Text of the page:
Nutrition Facts Labels: How to read them and how they can help you reach your goals.

Nutrition facts labels can look confusing! However, there are a few key numbers to look at that can help you determine if what you are looking at can help you reach your goals. Let’s get right into it!

How To Properly Read the Nutrition Facts Label

*image is from the FDA website

Step 1: At the top of any nutrition facts label, you will notice the serving size. It is important to take note of this because the rest of the values on the label represent the amount of nutrients in just that amount. You will also notice the servings per container, which can help you better understand how big or small a serving size is.

Step 2: The larger number on the label will be the calories. Calories are essential for weight loss or muscle gain. The calories per serving represent the amount of energy that a food item provides. If you are trying to lose weight, keep snacks under 300 calories per serving and meals around 500 calories.

Step 3: Next up on the nutrition facts label will be fat. The label will list both saturated and unsaturated fat. Healthy, unsaturatedfats come from nuts, nut butter, seeds, and olive oil. Try and keep fat content less than 20% of calories per serving or less andlook for items that have 0 grams of trans fat.

Step 4: You will also see cholesterol listed on the nutrition facts label. Dietary guidelines recommend 300mg of cholesterol or lessper day, as a high intake of cholesterol can increase the risk of heart disease. You should aim for <15mg per serving.

Step 5: Next, you will see sodium, which is another word for salt. A rule of thumb is that the amount of sodium in milligrams should be lower than the number of calories per serving. Keeping sodium intake low can decrease the risk of developing high blood pressure. Things like canned soups and canned vegetables may be high in sodium, so look for reduced-sodium options.

Step 7: A little lower down, you will find total carbohydrates, dietary fiber, and added sugars. Total carbohydrates are all carbs in the food, including dietary fiber, total sugars, and added sugars.

An important nutrient I highly recommend start paying attention to is dietary fiber. On average, American adults eat roughly 1-15 grams of total fiber per day, while the USDA’s adequate intake amount for adults is 25 grams for women and 38 grams for men! Fiber is a type of indigestible carbohydrate that increases satiety, reduces bad cholesterol, and is beneficial for digestion. Opt for foods with at least 2-5 grams of fiber per serving. Foods high in fiber include fruits, vegetables, and whole grains.

Below the dietary fiber, you will notice the total sugars and added sugar listed on the label. Total Sugars include sugars naturally present in many foods, like the sugar in milk and fruit, INCLUDING any added sugars that may be present in the product. Added Sugars on the Nutrition Facts label include sugars added during processing, like corn syrup and table sugar. Try and keep added sugar intake low by aiming for <5% daily value of added sugar.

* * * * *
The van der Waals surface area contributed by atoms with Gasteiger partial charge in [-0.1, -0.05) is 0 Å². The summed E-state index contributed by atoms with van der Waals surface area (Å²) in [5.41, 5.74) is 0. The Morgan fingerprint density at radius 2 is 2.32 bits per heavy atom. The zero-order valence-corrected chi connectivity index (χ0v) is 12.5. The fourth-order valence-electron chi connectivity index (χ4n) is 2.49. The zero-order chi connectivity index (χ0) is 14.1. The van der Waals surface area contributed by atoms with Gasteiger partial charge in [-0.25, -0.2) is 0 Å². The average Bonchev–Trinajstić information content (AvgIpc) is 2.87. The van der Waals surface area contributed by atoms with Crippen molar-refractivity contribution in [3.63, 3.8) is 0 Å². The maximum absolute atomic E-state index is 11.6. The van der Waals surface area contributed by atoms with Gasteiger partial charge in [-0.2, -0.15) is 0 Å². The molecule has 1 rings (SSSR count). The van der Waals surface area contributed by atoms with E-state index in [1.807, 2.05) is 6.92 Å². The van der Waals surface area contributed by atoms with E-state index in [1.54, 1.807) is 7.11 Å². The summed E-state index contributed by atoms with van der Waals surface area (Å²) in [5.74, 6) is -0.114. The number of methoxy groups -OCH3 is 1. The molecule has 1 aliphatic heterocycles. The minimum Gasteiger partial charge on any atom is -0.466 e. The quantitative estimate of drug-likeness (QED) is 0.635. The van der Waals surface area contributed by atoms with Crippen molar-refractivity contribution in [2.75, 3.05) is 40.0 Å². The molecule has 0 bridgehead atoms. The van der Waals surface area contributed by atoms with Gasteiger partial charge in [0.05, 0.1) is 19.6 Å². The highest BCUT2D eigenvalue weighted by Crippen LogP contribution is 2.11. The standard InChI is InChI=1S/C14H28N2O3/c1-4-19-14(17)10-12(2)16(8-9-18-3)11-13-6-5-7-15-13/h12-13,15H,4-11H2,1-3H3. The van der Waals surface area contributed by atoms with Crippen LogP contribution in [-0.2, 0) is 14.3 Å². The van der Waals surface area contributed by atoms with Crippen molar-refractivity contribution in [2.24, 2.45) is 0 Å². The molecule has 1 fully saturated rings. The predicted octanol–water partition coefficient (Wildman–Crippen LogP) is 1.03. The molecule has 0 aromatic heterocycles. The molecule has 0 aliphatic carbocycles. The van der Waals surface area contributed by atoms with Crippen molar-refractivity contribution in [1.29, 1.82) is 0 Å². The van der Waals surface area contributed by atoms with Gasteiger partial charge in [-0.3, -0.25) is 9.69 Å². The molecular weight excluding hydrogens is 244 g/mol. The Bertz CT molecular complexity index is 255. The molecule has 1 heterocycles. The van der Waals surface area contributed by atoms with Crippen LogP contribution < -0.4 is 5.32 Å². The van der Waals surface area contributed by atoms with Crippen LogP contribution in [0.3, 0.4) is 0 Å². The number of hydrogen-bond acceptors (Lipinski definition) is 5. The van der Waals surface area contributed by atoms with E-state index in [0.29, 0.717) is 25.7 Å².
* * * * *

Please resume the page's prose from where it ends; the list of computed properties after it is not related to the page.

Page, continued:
Step 8: The % Daily Value (% DV) is the percent daily value for each nutrient in a food serving. This number shows how much of that nutrient is in one food serving.

A quick guide to %DV

  • 5% DV or less of a nutrient per serving is considered low
  • 20% DV or more of a nutrient per serving is considered high

Here are a few tips to keep in mind when shopping for better food options:

Fat-free foods do not always mean healthy or healthier. Let me explain. If you are deciding between a fat-free or full-fat food item, go with the full-fat or low-fat. The reason is that some nutrients are needed for your body to absorb fat better. Some vitamins that need fat include vitamins A, D, E, and K, which are your fat-soluble vitamins. For example, when you choose fat-free dairy, your body will not absorb vitamin D well. Therefore, food options with some fat, especially when they naturally come with fat, are usually the better choice. Also, having fat in food provides energy and satiety, which help support your goals. Another tip is to chooce foods without added sugars as often as possible. Usually, highly processed foods contain added sugars and are high in sodium. With everything, moderation is key, and this is not to say you cannot enjoy processed foods here and there (I mean, who doesn’t love a cookie or two), but it is about being mindful of how often you are eating those foods.

Written by Julia Palace, Dietetics Student at the University of Pittsburgh

Reviewed by Diana Rodriguez, MS, RD, CDN


I’m Diana Rodriguez, a Latina Registered Dietitian Nutritionist residing in NYC. Welcome to the Blog! I hope you find lots of helpful info here.




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